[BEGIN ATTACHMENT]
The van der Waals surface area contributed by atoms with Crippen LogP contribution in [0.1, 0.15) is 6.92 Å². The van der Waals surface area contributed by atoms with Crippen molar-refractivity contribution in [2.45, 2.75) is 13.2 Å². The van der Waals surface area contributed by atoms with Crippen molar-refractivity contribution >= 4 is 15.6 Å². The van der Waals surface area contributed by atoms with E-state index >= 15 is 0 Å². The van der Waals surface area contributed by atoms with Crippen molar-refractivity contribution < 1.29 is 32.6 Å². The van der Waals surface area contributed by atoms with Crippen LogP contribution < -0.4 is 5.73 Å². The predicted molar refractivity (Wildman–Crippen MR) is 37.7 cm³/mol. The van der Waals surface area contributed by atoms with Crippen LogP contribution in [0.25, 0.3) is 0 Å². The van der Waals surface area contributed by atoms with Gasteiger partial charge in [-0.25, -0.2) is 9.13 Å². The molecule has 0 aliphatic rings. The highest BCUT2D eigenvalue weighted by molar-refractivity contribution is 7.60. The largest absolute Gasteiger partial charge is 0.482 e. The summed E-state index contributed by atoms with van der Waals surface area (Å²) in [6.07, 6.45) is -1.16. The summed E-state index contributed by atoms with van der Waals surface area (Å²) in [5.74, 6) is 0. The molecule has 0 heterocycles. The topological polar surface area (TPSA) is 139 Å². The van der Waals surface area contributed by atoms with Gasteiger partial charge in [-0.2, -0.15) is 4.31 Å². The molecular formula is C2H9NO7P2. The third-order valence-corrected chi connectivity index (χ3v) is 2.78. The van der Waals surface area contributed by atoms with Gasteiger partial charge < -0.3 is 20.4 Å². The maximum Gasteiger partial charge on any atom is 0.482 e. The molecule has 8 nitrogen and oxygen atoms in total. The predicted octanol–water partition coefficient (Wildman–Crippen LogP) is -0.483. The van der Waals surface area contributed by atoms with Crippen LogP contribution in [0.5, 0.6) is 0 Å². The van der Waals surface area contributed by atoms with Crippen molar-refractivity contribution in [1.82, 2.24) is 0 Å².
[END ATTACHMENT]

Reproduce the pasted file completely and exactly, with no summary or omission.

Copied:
The van der Waals surface area contributed by atoms with Crippen LogP contribution in [0.1, 0.15) is 6.92 Å². The van der Waals surface area contributed by atoms with Crippen molar-refractivity contribution in [2.45, 2.75) is 13.2 Å². The van der Waals surface area contributed by atoms with Crippen molar-refractivity contribution >= 4 is 15.6 Å². The van der Waals surface area contributed by atoms with E-state index >= 15 is 0 Å². The van der Waals surface area contributed by atoms with Crippen molar-refractivity contribution < 1.29 is 32.6 Å². The van der Waals surface area contributed by atoms with Crippen LogP contribution < -0.4 is 5.73 Å². The predicted molar refractivity (Wildman–Crippen MR) is 37.7 cm³/mol. The van der Waals surface area contributed by atoms with Crippen LogP contribution in [0.25, 0.3) is 0 Å². The van der Waals surface area contributed by atoms with Gasteiger partial charge in [-0.25, -0.2) is 9.13 Å². The molecule has 0 aliphatic rings. The highest BCUT2D eigenvalue weighted by molar-refractivity contribution is 7.60. The largest absolute Gasteiger partial charge is 0.482 e. The summed E-state index contributed by atoms with van der Waals surface area (Å²) in [6.07, 6.45) is -1.16. The summed E-state index contributed by atoms with van der Waals surface area (Å²) in [5.74, 6) is 0. The molecule has 0 heterocycles. The topological polar surface area (TPSA) is 139 Å². The van der Waals surface area contributed by atoms with Gasteiger partial charge in [-0.2, -0.15) is 4.31 Å². The molecular formula is C2H9NO7P2. The third-order valence-corrected chi connectivity index (χ3v) is 2.78. The van der Waals surface area contributed by atoms with Gasteiger partial charge < -0.3 is 20.4 Å². The maximum Gasteiger partial charge on any atom is 0.482 e. The molecule has 8 nitrogen and oxygen atoms in total. The predicted octanol–water partition coefficient (Wildman–Crippen LogP) is -0.483. The van der Waals surface area contributed by atoms with Crippen LogP contribution in [0.5, 0.6) is 0 Å². The van der Waals surface area contributed by atoms with Crippen molar-refractivity contribution in [1.82, 2.24) is 0 Å².